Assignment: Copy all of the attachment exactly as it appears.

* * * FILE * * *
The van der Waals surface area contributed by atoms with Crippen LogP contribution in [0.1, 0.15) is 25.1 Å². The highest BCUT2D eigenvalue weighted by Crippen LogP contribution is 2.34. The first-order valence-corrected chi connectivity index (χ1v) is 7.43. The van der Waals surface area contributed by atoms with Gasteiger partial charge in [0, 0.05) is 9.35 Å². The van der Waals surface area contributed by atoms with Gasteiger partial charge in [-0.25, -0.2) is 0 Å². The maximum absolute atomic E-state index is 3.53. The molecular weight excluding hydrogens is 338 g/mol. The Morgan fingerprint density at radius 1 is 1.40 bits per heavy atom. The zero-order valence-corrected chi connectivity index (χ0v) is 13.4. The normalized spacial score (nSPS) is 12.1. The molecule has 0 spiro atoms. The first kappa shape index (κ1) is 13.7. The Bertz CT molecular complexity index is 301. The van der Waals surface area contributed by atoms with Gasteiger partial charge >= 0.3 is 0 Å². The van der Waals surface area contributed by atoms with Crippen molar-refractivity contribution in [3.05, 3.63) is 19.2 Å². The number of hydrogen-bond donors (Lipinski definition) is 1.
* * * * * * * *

The van der Waals surface area contributed by atoms with Crippen LogP contribution in [0.1, 0.15) is 25.1 Å². The highest BCUT2D eigenvalue weighted by Crippen LogP contribution is 2.34. The first-order valence-corrected chi connectivity index (χ1v) is 7.43. The van der Waals surface area contributed by atoms with Gasteiger partial charge in [0, 0.05) is 9.35 Å². The van der Waals surface area contributed by atoms with Gasteiger partial charge in [-0.25, -0.2) is 0 Å². The maximum absolute atomic E-state index is 3.53. The molecular weight excluding hydrogens is 338 g/mol. The Morgan fingerprint density at radius 1 is 1.40 bits per heavy atom. The zero-order valence-corrected chi connectivity index (χ0v) is 13.4. The normalized spacial score (nSPS) is 12.1. The molecule has 0 spiro atoms. The first kappa shape index (κ1) is 13.7. The Bertz CT molecular complexity index is 301. The van der Waals surface area contributed by atoms with Gasteiger partial charge >= 0.3 is 0 Å². The van der Waals surface area contributed by atoms with Crippen molar-refractivity contribution in [3.05, 3.63) is 19.2 Å². The number of hydrogen-bond donors (Lipinski definition) is 1.